• Anne M. Burford, characterizing the District of Columbia, remarks to a Colorado state convention of wool growers, Vail, Colorado, July 27, 1984, as reported by The Washington Post, July 29, 1984, p. 1. Burford was a former administrator of the Environmental Protection Agency. Her remark is reminiscent of one reportedly made by James L. Petigru during Christmas week, 1860, in Charleston, South Carolina, when he was asked by Robert Barnwell Rhett, a leader of the secessionists, if he were with them: "South Carolina is too small for a republic and too large for an insane asylum".—Earl Schenck Miers, The Great Rebellion, p. 50 (1958).
  • If I wanted to go crazy I would do it in Washington because it would not be noticed.
    • Irwin S. Cobb. Reported as unverified in Respectfully Quoted: A Dictionary of Quotations (1989).
  • Washington is full of famous men and the women they married when they were young.
    • Fanny Dixwell Holmes, remark to President Theodore Roosevelt at the reception preceding a dinner at the White House in honor of her husband, Supreme Court Justice Oliver Wendell Holmes, January 8, 1903.—Catherine Drinker Bowen, Yankee from Olympus, p. 362 (1944).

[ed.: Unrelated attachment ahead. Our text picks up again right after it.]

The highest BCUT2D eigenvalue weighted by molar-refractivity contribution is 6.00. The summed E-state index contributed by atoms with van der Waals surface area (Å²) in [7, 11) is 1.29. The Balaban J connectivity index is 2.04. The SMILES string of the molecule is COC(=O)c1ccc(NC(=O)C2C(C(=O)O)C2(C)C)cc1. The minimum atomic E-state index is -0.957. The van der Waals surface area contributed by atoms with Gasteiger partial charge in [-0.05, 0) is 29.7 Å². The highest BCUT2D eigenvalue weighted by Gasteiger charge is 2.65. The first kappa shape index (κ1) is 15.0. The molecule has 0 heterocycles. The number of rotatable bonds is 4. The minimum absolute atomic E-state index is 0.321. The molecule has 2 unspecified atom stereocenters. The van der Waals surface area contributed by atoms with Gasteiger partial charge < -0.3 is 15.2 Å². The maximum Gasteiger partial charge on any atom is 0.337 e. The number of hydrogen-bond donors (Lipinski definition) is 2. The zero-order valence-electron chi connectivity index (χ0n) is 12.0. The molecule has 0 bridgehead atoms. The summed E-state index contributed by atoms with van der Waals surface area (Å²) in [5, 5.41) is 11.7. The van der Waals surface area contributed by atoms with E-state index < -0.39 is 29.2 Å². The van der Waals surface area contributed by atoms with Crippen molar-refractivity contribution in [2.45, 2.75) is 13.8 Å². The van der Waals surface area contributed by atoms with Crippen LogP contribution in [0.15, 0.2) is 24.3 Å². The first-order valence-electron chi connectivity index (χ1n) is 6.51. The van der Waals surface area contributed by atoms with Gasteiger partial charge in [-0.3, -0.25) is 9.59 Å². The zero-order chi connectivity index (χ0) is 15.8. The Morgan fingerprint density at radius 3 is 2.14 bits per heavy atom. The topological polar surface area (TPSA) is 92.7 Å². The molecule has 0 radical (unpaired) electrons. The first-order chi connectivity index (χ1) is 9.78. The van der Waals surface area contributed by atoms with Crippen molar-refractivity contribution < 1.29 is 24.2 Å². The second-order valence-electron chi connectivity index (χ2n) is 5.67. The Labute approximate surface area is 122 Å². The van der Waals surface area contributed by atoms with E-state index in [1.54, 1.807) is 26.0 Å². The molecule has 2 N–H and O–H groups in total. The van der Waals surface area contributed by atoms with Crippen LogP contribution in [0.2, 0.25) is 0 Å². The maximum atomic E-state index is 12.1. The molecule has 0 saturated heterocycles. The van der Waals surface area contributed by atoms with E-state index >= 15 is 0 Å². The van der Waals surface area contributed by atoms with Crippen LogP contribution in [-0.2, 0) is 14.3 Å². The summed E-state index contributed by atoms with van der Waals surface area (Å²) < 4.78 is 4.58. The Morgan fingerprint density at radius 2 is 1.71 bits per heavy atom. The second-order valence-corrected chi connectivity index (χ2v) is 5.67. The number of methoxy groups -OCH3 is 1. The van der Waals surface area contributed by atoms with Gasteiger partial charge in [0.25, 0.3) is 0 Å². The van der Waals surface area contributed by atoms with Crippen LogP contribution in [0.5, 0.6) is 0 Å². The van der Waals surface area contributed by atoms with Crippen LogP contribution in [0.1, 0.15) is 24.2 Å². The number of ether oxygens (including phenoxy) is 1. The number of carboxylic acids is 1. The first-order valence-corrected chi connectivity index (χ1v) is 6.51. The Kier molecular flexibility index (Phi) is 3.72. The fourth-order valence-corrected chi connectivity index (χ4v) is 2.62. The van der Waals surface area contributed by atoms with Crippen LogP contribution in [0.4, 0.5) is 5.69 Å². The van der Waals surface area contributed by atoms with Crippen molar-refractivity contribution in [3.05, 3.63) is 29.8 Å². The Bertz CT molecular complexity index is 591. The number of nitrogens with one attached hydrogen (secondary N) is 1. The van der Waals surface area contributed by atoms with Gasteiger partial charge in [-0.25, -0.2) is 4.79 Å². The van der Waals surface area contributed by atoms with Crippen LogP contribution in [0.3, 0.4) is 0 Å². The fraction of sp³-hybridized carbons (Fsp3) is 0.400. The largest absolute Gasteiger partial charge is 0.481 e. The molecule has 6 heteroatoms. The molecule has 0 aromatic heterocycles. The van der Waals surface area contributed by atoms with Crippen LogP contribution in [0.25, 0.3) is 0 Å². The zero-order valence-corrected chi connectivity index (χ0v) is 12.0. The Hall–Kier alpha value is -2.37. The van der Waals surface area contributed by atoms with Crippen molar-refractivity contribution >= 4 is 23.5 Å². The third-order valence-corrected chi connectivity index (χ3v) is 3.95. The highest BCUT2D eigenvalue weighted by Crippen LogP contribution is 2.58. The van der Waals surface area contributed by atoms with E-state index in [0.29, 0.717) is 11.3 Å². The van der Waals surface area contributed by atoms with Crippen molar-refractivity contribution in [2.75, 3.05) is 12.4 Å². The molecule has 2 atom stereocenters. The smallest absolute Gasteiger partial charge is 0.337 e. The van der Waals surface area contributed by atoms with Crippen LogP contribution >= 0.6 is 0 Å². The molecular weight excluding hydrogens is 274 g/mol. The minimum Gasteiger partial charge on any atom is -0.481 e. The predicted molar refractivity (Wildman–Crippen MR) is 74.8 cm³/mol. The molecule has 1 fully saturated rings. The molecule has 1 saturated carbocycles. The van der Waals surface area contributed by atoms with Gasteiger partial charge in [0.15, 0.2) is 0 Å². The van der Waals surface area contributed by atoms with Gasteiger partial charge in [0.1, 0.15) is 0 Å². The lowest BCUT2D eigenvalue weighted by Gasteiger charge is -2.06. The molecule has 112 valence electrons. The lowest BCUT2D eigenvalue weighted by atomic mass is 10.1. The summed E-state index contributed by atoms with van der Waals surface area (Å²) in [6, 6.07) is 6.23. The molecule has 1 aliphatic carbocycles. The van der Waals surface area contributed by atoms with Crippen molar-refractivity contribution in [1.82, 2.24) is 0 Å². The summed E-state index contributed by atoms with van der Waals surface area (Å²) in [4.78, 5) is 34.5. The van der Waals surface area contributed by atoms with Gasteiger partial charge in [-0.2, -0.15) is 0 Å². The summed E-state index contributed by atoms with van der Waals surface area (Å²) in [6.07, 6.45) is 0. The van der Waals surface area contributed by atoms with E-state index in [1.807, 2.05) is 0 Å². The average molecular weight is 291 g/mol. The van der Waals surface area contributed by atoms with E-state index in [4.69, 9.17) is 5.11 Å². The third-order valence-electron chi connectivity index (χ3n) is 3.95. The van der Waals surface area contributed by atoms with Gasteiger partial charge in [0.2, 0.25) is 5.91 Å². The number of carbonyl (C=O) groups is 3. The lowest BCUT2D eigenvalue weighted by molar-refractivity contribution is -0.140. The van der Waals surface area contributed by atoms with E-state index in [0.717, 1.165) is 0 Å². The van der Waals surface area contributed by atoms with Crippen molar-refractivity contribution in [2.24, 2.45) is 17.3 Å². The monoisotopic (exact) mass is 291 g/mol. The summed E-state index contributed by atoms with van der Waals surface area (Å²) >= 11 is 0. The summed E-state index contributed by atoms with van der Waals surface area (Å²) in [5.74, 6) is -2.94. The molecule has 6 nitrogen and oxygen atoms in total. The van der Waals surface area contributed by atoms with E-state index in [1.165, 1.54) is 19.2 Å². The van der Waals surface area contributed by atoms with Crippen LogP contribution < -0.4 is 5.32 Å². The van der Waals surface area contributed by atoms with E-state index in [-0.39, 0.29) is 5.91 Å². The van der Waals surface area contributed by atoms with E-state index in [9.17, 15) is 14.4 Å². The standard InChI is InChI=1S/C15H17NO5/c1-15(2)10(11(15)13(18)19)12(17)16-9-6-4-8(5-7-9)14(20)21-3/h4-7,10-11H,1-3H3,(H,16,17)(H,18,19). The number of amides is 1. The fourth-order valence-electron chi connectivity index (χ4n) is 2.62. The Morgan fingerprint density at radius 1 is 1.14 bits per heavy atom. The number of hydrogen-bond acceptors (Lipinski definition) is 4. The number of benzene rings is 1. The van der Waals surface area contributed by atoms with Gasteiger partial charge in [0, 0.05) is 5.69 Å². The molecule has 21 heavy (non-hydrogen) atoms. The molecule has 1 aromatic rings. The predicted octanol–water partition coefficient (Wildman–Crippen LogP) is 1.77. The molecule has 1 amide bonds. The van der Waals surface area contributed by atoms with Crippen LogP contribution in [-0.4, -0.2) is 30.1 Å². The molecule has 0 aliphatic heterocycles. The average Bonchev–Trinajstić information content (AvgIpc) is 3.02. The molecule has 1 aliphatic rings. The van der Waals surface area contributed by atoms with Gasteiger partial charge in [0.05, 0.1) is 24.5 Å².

• Somebody once said that Washington was a city of Northern charm and Southern efficiency.
    • John F. Kennedy, remarks to the trustees and advisory committee of the national cultural center, November 14, 1961. The Public Papers of the Presidents of the United States: John F. Kennedy, 1961, p. 719.
  • So I came to Washington, where I knew I would be farther away from America than I could be on some foreign shore; not that I do not respect this as a good part of America but in its general routine the heart of America is felt less here than at any place I have ever been.
    • Huey Long, remarks in the Senate, May 17, 1932, Congressional Record, vol. 75, p. 10393.